Obtaining a judgment is often not the end of the case, but just the beginning of post-judgment enforcement proceedings. In the vast majority of court cases in the United States, if a party loses that party will simply pay the judgment, particularly if it is a claim that is covered by insurance. But in a very substantial number of cases, the debtor doesn't pay. What then? The creditor is left holding a judgment and wondering whether it can be monetized.
What is a judgment worth? The value of a judgment is determined by the following formula:
- The face value of the judgment;
- Limited by what can be collected from the debtor; and
- Less the attorney's fees and other costs of collection.
Thus, a creditor may hold a judgment for $10 million against a debtor who is truly penniless; the value of that judgment is zero, or may even be negative if the creditor expends any significant money in a vain attempt to collect. Similarly, a judgment for $25,000 may also be worth nothing, or have a negative value, if the expenses to collect that judgment meet or exceed its value.
Note that post-judgment enforcement proceedings are often as alien to even highly-experienced litigators as Indian tribal law or proceedings in Admiralty. The post-judgment world has its own vernacular, its own discrete bodies of law, and assumptions made that certain things will pan out like they do pre-judgment are often wrong. Although any attorney holding a valid law license can practice post-judgment, in practice it is very much akin to a specialty area where those experienced in the area can hold a substantial advantage over those who are not.
This website focuses on the processes and techniques that are used to collect on unpaid judgments, based on the personal experience of the author as an attorney who represents both creditors and debtors in post-judgment enforcement proceedings. The statutory exemptions available to debtors and their strategies for minimizing collection are also discussed.
What this website does not generally consider in the post-judgment sector are four areas, which are left to those who regularly specialize in these fields:
- Bankruptcy Practice
- Consumer Collections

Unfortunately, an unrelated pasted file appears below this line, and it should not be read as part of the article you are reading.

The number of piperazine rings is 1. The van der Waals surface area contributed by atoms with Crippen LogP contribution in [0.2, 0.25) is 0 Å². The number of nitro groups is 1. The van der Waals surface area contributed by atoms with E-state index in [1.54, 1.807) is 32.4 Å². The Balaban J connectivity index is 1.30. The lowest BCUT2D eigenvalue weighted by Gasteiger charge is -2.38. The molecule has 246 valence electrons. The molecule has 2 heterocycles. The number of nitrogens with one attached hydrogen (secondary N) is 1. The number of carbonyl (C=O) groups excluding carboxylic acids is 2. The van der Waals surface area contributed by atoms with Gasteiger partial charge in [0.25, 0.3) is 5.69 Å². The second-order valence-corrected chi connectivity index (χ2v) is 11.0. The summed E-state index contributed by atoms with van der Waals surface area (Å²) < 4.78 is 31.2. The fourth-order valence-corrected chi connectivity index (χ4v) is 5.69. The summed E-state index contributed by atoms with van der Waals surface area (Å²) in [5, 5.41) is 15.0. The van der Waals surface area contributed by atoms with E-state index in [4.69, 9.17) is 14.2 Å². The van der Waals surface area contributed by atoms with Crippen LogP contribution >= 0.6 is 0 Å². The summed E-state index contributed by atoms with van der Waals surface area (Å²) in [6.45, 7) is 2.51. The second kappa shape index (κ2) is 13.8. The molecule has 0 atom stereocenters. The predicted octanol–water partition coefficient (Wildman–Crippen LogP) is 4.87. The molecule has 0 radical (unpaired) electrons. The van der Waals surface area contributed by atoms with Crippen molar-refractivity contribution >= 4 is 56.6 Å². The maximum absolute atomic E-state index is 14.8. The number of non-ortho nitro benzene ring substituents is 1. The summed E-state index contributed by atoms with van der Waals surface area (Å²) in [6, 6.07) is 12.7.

- Secured Transactions
- Family Law Support Collections
Information on these four topics will have to be obtained elsewhere, although there may of course be some overlap with what is considered herein.
This is a unique and fun area of law practice: I love it!
Overview Topics And Opinions
About The Author
Jay Adkisson is admitted to practice law in Arizona, California, Nevada, Oklahoma and Texas. He graduated from the University of Oklahoma College of Law in 1988 and was a member of the Oklahoma Law Review. Twice an expert witness to the U.S. Senate Finance Committee, Jay is also an honorary member of the California Association of Judgment Professionals and a lifetime member of the National Association of Estate Planners & Councils. His books include The Charging Order Practice Guide (ABA 2019) and Asset Protection: Concepts & Strategies (McGraw-Hill 2004), and Jay is currently the Wealth Preservation commentator to Forbes.com. Jay has also served as an American Bar Association section adviser to the drafting committees of the following uniform acts:
- Uniform Voidable Transaction Act
- Uniform Protected Series Act
- Uniform Registration of Canadian Money Judgments Act
- Uniform Public Expression Protection Act
Jay's law practice is primarily in the area of creditor-debtor law, and he has served as a court-appointed receiver in two high-profile post-judgment enforcement matters: Gaggero v. Knapp Petersen and Wynn v. Francis. He was also the post-judgment enforcement counsel in Bay Guardian Co. v. New Times Media LLC which involved the collection of a $20+ million judgment against the parent entity of the Village Voice companies. His exploits in that case were later recounted in two articles:
- The Great West Coast Newspaper War, The Seattle Stranger (March 18, 2010); and
- Chasing the Money, California Lawyer (July, 2010).
Jay's office is in Las Vegas, but he practices throughout the Southwest United States and often consults with other attorneys on creditor-debtor matters nationwide.
- Jay D. AdkissonADKISSON PITET LLP6671 South Las Vegas Blvd. Suite 210Las Vegas, NV 89119Ph: (702) 953-9617EMail: jay [at] apjuris.com